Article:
Cord blood banking is expensive, so how can you afford it?
When deciding on whether or not to bank your baby’s cord blood, you must always consider the cost. Most expectant parents are interested in cord blood banking. However, not all expectant parents can afford it. Let’s face it, it is expensive and cord blood banking pricing is confusing.
Starting to save early is a key way to pay for cord blood banking. However, there are a few more ways to make cord blood banking pricing work with your family’s expenses.
Many private cord blood banking companies offer payment plans for storing cord blood. The payment plans are usually a once of month payment for a certain number of years until the full amount is paid off. Every private cord blood bank has their own way to figuring out the monthly payment, including: yearly storage, processing fees, and courier fees. Be careful though, many of these companies have hidden fees that are added into the final payment amount. Make sure to do your research before you commit to a payment plan! Check out more information about Americord’s payment plans.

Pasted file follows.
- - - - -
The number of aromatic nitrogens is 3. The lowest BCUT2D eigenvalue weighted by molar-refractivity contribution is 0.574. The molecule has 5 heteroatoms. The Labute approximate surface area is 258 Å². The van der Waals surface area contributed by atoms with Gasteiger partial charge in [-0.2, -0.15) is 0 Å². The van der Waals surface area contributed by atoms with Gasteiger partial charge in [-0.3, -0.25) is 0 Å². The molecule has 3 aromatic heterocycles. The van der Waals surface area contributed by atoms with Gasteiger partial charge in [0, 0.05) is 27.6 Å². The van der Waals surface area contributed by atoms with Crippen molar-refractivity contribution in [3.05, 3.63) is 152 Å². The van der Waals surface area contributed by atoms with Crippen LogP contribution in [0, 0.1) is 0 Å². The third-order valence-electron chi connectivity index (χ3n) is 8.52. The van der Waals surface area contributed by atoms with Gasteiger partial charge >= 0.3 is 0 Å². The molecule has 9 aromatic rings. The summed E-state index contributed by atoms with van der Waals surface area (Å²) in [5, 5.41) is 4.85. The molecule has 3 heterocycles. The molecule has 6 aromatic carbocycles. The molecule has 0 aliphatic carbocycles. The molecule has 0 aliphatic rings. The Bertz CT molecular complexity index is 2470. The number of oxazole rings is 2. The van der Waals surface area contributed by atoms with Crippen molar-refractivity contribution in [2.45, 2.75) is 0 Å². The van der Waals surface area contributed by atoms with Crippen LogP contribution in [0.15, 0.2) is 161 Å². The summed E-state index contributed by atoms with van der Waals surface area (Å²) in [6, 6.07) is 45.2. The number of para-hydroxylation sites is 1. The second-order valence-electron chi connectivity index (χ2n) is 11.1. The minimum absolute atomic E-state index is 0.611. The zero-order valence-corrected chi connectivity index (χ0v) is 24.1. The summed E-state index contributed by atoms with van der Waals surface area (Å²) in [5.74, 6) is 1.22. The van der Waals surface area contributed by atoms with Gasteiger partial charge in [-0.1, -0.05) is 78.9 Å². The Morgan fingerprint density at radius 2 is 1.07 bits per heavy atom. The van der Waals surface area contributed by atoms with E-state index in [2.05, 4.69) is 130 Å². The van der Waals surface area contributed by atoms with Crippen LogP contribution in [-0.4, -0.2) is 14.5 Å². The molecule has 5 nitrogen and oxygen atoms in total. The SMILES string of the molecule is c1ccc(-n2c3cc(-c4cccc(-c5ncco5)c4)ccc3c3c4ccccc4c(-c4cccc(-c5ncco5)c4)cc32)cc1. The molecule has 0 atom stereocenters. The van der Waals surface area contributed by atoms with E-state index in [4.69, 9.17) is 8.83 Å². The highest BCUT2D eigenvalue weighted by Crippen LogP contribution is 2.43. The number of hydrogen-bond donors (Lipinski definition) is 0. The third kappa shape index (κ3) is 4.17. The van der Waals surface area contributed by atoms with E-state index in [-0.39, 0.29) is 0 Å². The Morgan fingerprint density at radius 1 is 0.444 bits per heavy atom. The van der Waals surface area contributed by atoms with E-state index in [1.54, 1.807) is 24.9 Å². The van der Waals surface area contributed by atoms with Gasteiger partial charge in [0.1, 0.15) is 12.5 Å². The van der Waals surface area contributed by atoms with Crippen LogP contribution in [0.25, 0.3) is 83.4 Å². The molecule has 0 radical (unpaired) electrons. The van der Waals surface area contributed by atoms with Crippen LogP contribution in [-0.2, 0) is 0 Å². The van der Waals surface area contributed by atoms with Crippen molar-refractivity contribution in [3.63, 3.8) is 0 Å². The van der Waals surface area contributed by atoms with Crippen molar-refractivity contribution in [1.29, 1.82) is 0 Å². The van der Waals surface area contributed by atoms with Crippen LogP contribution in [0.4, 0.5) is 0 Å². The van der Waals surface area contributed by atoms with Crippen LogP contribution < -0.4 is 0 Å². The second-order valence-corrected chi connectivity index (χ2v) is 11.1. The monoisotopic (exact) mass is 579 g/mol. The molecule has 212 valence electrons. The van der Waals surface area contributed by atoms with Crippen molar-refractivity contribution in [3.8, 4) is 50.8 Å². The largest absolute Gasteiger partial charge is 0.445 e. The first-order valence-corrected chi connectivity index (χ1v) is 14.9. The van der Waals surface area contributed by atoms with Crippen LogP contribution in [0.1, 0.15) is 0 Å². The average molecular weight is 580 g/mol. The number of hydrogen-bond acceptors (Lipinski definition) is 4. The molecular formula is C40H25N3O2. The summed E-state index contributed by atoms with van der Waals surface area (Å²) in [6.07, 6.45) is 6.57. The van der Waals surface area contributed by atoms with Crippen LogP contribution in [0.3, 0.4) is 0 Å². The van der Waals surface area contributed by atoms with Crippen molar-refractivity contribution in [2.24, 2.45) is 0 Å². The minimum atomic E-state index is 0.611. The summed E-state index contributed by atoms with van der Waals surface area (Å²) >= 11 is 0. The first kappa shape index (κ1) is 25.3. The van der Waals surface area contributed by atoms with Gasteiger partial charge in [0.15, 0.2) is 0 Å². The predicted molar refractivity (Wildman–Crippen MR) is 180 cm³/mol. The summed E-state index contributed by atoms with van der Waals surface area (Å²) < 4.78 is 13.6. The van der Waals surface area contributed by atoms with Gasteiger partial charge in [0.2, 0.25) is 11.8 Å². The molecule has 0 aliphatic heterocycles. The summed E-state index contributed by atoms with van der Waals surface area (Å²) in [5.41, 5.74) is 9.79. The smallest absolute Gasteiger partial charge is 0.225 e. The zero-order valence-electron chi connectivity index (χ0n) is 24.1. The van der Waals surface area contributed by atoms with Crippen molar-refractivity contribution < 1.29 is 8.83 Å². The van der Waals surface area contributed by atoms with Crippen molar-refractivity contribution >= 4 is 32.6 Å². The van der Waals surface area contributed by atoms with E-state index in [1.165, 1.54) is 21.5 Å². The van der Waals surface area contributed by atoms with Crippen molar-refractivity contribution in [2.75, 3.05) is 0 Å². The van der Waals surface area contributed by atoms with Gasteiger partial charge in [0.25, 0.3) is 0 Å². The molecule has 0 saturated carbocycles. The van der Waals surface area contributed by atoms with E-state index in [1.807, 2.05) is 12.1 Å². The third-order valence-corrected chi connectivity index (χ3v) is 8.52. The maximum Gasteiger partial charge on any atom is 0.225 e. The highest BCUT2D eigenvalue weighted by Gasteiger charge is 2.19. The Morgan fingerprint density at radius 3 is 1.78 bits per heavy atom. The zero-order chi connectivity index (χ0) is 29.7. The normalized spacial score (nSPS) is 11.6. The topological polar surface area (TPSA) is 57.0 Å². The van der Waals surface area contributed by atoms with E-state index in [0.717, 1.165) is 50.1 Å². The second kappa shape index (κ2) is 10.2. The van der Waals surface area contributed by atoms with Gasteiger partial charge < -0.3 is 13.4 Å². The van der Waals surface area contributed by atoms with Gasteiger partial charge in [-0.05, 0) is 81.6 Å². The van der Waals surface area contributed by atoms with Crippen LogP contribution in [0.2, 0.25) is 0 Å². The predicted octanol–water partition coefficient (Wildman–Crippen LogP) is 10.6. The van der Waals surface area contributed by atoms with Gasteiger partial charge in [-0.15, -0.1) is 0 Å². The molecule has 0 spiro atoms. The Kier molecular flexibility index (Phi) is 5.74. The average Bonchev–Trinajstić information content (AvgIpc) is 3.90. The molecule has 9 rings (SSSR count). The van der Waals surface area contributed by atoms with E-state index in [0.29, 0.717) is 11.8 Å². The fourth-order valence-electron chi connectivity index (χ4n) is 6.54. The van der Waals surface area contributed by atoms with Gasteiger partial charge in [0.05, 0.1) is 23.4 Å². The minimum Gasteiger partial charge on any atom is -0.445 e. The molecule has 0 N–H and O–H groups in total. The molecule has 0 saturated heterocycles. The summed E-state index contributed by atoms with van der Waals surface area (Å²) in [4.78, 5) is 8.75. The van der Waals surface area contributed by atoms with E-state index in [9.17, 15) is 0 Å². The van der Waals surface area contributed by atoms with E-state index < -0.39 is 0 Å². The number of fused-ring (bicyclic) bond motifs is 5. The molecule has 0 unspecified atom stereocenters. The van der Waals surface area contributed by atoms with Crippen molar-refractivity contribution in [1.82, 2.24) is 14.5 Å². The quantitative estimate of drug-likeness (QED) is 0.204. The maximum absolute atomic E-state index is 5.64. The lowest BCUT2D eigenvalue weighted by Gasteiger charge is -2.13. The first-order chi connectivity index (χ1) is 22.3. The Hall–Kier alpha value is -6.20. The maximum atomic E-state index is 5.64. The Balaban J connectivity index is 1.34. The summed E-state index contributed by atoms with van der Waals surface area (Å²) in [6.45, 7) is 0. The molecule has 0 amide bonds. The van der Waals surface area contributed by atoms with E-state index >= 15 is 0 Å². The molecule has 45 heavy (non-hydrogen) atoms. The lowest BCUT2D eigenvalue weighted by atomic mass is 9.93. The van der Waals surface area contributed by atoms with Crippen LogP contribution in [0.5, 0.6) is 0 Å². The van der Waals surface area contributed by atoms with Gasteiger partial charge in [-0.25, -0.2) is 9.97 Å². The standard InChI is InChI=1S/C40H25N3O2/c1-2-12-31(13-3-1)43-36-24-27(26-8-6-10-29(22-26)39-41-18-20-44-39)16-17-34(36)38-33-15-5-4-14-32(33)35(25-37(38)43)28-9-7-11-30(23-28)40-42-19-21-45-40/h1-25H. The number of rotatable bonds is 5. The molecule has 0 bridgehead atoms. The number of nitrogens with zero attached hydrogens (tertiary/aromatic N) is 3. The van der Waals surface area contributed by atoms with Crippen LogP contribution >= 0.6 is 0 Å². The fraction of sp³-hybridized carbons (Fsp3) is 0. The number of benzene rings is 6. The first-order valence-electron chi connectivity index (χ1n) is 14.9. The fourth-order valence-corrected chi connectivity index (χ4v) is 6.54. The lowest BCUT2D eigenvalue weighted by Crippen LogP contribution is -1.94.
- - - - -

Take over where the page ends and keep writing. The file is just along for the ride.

Baby registries are filled with cute strollers, and even cuter baby clothes. Some mommies-to-be are adding cord blood to their baby registries. You can collect donations from your family and friends to help pay for cord blood banking. You can also hope a rich relative takes care of it. Rather than a an item your future child will grow out of, cord blood banking is a timeless gift.
This is a way to afford cord blood banking that not all families can participate in, but it is essential to know about it if you have a history of certain genetic diseases. Some insurance companies will pay for cord blood banking if there is a medical need for it. Mommies-to-be if you have a family history of blood diseases or disorders, it is especially important to talk to your doctor and insurance provider about cord blood banking.
Flexible Spending Accounts
Flexible spending accounts allow individuals to save money by taking up to $5,000 of their pre-taxed salaries per year for medical purposes. A flexible spending account can cover: healthcare expenses, such as out of pocket costs, and dependent care expenses. The good news is that in certain circumstances flexible spending accounts can cover cord blood banking. That is, if it is medically necessary and it is approved by a doctor. This is similar to trying to use insurance to pay for cord blood banking.
Whether you have decided to bank your baby’s cord blood or are still figuring it out, it is worth the research on how to pay for it. Cord blood banking has ultimate possibilities for the future of medicine.